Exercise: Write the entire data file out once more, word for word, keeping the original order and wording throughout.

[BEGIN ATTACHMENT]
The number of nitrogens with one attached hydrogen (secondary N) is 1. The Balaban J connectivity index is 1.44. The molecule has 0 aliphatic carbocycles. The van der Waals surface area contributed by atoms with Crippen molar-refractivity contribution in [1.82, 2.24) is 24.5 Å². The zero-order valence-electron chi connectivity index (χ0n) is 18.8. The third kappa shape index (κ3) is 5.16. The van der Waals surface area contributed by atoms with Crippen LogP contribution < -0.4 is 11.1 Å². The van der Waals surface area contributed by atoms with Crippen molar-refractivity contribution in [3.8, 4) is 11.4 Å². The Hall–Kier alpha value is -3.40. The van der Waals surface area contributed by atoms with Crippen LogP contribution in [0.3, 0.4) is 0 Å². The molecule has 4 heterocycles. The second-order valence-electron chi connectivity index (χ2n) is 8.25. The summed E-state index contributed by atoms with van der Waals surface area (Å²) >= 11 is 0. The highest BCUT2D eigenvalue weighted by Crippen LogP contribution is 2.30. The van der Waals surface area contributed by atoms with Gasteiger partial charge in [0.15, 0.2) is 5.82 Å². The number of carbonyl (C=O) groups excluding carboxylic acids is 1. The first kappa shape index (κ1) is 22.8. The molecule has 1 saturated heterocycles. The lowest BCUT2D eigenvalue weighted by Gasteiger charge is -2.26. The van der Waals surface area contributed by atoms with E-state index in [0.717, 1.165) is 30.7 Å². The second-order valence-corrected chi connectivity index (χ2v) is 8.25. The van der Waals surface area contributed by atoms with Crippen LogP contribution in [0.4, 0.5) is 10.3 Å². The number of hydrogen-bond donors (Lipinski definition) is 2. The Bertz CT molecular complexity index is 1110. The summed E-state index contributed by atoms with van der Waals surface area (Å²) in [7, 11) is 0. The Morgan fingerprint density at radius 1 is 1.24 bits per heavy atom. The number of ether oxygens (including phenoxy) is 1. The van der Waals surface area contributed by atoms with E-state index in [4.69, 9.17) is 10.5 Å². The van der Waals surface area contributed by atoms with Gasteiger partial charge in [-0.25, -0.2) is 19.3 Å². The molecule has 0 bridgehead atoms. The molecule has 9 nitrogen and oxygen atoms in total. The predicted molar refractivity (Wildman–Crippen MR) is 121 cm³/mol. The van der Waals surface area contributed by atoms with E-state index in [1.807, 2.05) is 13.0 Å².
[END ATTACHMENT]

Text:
The number of nitrogens with one attached hydrogen (secondary N) is 1. The Balaban J connectivity index is 1.44. The molecule has 0 aliphatic carbocycles. The van der Waals surface area contributed by atoms with Crippen molar-refractivity contribution in [1.82, 2.24) is 24.5 Å². The zero-order valence-electron chi connectivity index (χ0n) is 18.8. The third kappa shape index (κ3) is 5.16. The van der Waals surface area contributed by atoms with Crippen LogP contribution < -0.4 is 11.1 Å². The van der Waals surface area contributed by atoms with Crippen molar-refractivity contribution in [3.8, 4) is 11.4 Å². The Hall–Kier alpha value is -3.40. The van der Waals surface area contributed by atoms with Crippen LogP contribution in [0.3, 0.4) is 0 Å². The molecule has 4 heterocycles. The second-order valence-electron chi connectivity index (χ2n) is 8.25. The summed E-state index contributed by atoms with van der Waals surface area (Å²) >= 11 is 0. The highest BCUT2D eigenvalue weighted by Crippen LogP contribution is 2.30. The van der Waals surface area contributed by atoms with Gasteiger partial charge in [0.15, 0.2) is 5.82 Å². The number of carbonyl (C=O) groups excluding carboxylic acids is 1. The first kappa shape index (κ1) is 22.8. The molecule has 1 saturated heterocycles. The lowest BCUT2D eigenvalue weighted by Gasteiger charge is -2.26. The van der Waals surface area contributed by atoms with E-state index in [0.717, 1.165) is 30.7 Å². The second-order valence-corrected chi connectivity index (χ2v) is 8.25. The van der Waals surface area contributed by atoms with Crippen LogP contribution in [0.4, 0.5) is 10.3 Å². The number of hydrogen-bond donors (Lipinski definition) is 2. The Bertz CT molecular complexity index is 1110. The summed E-state index contributed by atoms with van der Waals surface area (Å²) in [7, 11) is 0. The Morgan fingerprint density at radius 1 is 1.24 bits per heavy atom. The number of ether oxygens (including phenoxy) is 1. The van der Waals surface area contributed by atoms with E-state index in [4.69, 9.17) is 10.5 Å². The van der Waals surface area contributed by atoms with Gasteiger partial charge in [-0.25, -0.2) is 19.3 Å². The molecule has 0 bridgehead atoms. The molecule has 9 nitrogen and oxygen atoms in total. The predicted molar refractivity (Wildman–Crippen MR) is 121 cm³/mol. The van der Waals surface area contributed by atoms with E-state index in [1.807, 2.05) is 13.0 Å².